Not everyone succeeds, and so far, looking like Clint Eastwood has not rescued Garry Westcott from anonymity. Westcott has spent years trying to crack open the door of Hollywood wide enough to slip in, but you have to look hard to catch his successes: bit parts in "The Exorcist" ("I was at the bottom of the stairs when the priest came crashing through the window"), "Airport 1975" ("I stood next to Myrna Loy"), "Scorpio." He just played as an extra in the new Sylvester Stallone film, "F.I.S.T.," and the thinly-disguised movie about Aristotle Onassis, "The Greek Tycoon," both of which include some Washington scenes.
Westcott, 29, pays the rent by selling brass beds in Alexandria. You've seen him in commercials, selling Vantage cigarettes, Sheehy Fords, Hecht Company products and Riggs' banking services. He stays in D. C. to act in government films, which he says give him more experience than other hopeful actors collecting unemployment in N. Y. and L. A. Three years ago he spent $1500 to buy an unusual full-page ad in the show business bible, Variety . "There's just one gun bigger than Clint Eastwood's," read the copy next to Westcott and a blonde, "and Garry Westcott has it!"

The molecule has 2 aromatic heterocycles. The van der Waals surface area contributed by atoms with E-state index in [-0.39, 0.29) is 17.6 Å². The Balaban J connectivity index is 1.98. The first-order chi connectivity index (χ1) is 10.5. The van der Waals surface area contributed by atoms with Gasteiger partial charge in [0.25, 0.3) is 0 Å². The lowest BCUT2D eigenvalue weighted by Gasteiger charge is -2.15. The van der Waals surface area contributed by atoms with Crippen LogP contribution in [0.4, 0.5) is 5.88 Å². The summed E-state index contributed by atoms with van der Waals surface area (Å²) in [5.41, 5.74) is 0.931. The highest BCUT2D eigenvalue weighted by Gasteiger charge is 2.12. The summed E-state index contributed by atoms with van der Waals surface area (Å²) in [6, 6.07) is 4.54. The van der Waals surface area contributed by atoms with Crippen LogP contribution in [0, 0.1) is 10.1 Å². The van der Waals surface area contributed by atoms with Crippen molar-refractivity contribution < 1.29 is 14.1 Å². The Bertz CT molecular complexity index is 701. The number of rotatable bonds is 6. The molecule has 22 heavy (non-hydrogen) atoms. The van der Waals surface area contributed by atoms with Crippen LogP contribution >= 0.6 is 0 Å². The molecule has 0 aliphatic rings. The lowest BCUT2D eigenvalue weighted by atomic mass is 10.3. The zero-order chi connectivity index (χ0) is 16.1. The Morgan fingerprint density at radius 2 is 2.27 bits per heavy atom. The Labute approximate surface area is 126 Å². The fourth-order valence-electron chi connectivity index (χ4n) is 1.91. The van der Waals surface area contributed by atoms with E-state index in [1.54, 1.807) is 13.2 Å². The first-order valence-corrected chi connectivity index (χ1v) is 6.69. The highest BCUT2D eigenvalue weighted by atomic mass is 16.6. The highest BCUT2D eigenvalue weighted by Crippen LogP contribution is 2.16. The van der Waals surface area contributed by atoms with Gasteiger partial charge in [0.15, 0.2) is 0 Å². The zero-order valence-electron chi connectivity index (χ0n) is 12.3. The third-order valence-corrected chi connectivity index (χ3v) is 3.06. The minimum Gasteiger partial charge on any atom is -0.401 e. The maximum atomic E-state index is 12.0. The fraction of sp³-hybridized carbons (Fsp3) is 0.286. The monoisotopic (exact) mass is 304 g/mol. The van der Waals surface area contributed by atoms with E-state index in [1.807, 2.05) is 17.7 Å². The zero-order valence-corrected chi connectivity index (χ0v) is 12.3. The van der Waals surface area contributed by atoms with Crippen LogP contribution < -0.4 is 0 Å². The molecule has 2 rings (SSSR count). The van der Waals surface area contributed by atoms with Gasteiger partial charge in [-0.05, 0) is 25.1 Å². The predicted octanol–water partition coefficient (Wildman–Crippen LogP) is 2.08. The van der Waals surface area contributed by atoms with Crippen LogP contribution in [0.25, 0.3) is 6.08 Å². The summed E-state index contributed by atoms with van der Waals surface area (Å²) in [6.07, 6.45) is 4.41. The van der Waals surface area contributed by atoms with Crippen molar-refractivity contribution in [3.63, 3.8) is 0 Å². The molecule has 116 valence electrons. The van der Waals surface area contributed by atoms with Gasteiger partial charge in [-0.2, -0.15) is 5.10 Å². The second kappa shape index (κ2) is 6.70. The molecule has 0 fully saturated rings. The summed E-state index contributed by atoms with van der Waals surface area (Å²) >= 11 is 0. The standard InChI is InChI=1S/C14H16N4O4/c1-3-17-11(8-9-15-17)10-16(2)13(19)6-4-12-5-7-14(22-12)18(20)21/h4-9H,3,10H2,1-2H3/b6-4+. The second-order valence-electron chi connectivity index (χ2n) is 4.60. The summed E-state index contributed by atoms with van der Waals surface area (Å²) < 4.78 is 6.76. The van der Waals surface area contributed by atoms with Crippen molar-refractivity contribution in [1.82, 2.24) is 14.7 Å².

Unfortunately, no one wanted it. Lack of funds prevented him from rushing to Rome to take up an Italian producer's offer to screen-test for some spaghetti westerns. Now he's writing a script for a cowboy movie set in 1916 that he hopes will feature Eastwood and himself as Eastwood's younger brother. "I have ambitions," he confides, "that could be considered unrealistic."